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SIMON BROWN: I’m chatting now with Neo Ralefeta from Investec Treasury Structuring. Neo, I appreciate the time today. The CPI number out yesterday – 5.4% for June, the lowest for 20 months. Truthfully, there is some base effect in there, of course, because last June was the first time we got above 7% in the current inflation cycle. That is a good number, and it is something which I think as South Africans we can cheer. The question is whether the MPC – the Monetary Policy Committee which will announce later today – are going to be cheering.
NEO RALEFETA: Good morning, Simon. I think everyone should be cheering at this point. It feels like we’ve been through the worst of it all.
We might be seeing the end of this painful period we’ve been through with high interest rates and high inflation.
But there’s some caution to be exercised. If you look through to core inflation, that seems to be sticky. We expect it in South Africa, and we’re seeing it across the world, especially if you look at last week’s US numbers where their headline inflation came out at about 3%, but their core inflation is quite sticky at about 4.8%.
So we anticipate this sort of trend to kind of permeate across the world. And I think as we celebrate as consumers we just need to be cautious of that core sticky inflation.
SIMON BROWN: The target for inflation is 3% to 6%, so we are back within that target. Of course, the governor always refers to that 4.5%. Are we likely to see a pause today at the MPC, or are they going to raise? And of course, we’ve got the FOMC [Federal Open Market Committee] next week as well.
NEO RALEFETA: I’d like to see a pause. There’s a very low probability of a 25 basis point hike today. If you look back to the last MPC, they increased interest rates by about 50 basis points; but around this time, the Lady R story was still very much in the air. Political risk was elevated, and I think the rand had depreciated to probably the worst level against the dollar.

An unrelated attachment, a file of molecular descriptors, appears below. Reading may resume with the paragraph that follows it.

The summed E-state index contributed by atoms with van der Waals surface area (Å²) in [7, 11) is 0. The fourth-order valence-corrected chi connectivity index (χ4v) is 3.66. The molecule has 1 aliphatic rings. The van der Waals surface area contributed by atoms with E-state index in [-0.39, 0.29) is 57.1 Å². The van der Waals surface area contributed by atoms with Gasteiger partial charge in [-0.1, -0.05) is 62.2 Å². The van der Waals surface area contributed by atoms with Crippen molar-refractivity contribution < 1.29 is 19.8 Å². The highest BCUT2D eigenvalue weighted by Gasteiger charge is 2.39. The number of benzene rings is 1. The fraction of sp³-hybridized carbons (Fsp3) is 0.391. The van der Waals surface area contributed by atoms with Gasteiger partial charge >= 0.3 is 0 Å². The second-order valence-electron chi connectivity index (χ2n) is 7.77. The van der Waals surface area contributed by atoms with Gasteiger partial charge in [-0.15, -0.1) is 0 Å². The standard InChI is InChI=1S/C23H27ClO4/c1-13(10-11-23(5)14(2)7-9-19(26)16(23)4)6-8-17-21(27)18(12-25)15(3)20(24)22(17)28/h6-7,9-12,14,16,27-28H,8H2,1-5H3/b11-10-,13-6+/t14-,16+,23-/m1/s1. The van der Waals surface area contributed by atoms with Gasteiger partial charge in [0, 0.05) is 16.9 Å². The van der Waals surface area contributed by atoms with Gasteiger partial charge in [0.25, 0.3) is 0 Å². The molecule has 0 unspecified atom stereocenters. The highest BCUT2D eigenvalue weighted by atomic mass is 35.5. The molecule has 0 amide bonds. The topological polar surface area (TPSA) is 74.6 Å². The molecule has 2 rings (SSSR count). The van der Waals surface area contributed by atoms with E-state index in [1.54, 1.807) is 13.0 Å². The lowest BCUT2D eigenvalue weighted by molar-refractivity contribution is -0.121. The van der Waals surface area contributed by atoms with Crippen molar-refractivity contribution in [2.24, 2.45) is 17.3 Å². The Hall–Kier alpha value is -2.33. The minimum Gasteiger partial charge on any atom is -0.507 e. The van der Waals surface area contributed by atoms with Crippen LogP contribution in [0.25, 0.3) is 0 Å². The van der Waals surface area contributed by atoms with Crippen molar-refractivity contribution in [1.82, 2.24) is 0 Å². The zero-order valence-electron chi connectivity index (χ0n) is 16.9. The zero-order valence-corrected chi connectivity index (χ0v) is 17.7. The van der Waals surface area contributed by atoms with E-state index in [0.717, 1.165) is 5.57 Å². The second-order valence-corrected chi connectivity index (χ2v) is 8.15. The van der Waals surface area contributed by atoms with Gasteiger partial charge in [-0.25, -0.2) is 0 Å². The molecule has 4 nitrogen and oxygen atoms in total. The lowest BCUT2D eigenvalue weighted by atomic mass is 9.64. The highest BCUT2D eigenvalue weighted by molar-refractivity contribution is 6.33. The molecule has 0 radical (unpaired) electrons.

The Sarb responded with a very big shock in interest rates. We were expecting 25 basis points then; they gave us 50. So I would expect the Sarb to pause today. But if they look through and they look forward and they’re trying to anchor inflation expectations, I wouldn’t be surprised if the MPC increases by 25 basis points one more time and hold at that level for a longer period of time.
SIMON BROWN: That’s the point, perhaps. Again, the governor always refers to that anchoring of inflation expectations, and he wants us to think of low inflation so we don’t go and ask for higher increases, etc. The other trick as well is the currency. If we think that the FOMC raises by 25 points next week, we don’t want to get behind that curve because then suddenly money rushes out, the rand weakens and we bring inflation in.
NEO RALEFETA: That’s the tricky part; we have to make a call before the Americans make a call. And if we anticipate the FOMC increasing by 25 basis points, perhaps from an interest rate differential perspective, to keep SA assets attractive we might need to get ahead of that curve and increase by 25 basis points today.